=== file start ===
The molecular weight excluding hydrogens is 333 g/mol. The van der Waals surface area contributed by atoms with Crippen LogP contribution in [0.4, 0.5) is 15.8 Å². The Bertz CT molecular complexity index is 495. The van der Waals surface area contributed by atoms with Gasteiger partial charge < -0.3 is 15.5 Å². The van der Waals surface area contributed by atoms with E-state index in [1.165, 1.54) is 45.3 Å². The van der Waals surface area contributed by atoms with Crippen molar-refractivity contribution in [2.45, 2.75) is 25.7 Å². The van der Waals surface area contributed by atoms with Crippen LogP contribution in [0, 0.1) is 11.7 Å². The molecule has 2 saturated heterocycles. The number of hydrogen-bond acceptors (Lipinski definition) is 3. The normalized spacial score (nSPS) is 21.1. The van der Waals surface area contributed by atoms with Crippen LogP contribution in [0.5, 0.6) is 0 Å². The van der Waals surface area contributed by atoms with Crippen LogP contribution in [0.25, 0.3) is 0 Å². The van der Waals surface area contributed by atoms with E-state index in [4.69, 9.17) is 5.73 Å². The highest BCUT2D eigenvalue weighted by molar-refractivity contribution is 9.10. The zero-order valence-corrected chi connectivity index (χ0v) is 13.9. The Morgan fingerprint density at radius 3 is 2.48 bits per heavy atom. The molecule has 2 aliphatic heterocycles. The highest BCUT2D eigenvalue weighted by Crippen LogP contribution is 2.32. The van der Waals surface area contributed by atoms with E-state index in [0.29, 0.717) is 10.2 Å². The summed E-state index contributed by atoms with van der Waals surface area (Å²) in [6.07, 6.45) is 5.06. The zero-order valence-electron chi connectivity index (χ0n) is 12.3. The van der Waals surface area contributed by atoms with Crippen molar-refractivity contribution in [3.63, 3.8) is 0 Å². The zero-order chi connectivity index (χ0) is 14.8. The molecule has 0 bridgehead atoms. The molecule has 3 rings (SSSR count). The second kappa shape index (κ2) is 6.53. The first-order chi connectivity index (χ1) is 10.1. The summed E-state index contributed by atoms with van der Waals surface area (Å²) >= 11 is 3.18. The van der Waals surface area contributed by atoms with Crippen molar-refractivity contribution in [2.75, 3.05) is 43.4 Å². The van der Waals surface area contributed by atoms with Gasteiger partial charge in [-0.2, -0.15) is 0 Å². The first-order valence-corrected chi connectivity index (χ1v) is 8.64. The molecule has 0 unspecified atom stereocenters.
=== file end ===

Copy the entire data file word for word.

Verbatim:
The molecular weight excluding hydrogens is 333 g/mol. The van der Waals surface area contributed by atoms with Crippen LogP contribution in [0.4, 0.5) is 15.8 Å². The Bertz CT molecular complexity index is 495. The van der Waals surface area contributed by atoms with Gasteiger partial charge < -0.3 is 15.5 Å². The van der Waals surface area contributed by atoms with E-state index in [1.165, 1.54) is 45.3 Å². The van der Waals surface area contributed by atoms with Crippen molar-refractivity contribution in [2.45, 2.75) is 25.7 Å². The van der Waals surface area contributed by atoms with Crippen LogP contribution in [0, 0.1) is 11.7 Å². The molecule has 2 saturated heterocycles. The number of hydrogen-bond acceptors (Lipinski definition) is 3. The normalized spacial score (nSPS) is 21.1. The van der Waals surface area contributed by atoms with Crippen LogP contribution in [0.5, 0.6) is 0 Å². The van der Waals surface area contributed by atoms with Crippen LogP contribution in [0.25, 0.3) is 0 Å². The van der Waals surface area contributed by atoms with E-state index in [4.69, 9.17) is 5.73 Å². The highest BCUT2D eigenvalue weighted by molar-refractivity contribution is 9.10. The zero-order valence-corrected chi connectivity index (χ0v) is 13.9. The Morgan fingerprint density at radius 3 is 2.48 bits per heavy atom. The molecule has 2 aliphatic heterocycles. The highest BCUT2D eigenvalue weighted by Crippen LogP contribution is 2.32. The van der Waals surface area contributed by atoms with E-state index in [0.29, 0.717) is 10.2 Å². The summed E-state index contributed by atoms with van der Waals surface area (Å²) in [6.07, 6.45) is 5.06. The zero-order valence-electron chi connectivity index (χ0n) is 12.3. The van der Waals surface area contributed by atoms with Crippen molar-refractivity contribution in [3.63, 3.8) is 0 Å². The zero-order chi connectivity index (χ0) is 14.8. The molecule has 0 bridgehead atoms. The molecule has 3 rings (SSSR count). The second kappa shape index (κ2) is 6.53. The first-order chi connectivity index (χ1) is 10.1. The summed E-state index contributed by atoms with van der Waals surface area (Å²) >= 11 is 3.18. The van der Waals surface area contributed by atoms with Crippen molar-refractivity contribution in [2.75, 3.05) is 43.4 Å². The van der Waals surface area contributed by atoms with Gasteiger partial charge in [-0.2, -0.15) is 0 Å². The first-order valence-corrected chi connectivity index (χ1v) is 8.64. The molecule has 0 unspecified atom stereocenters.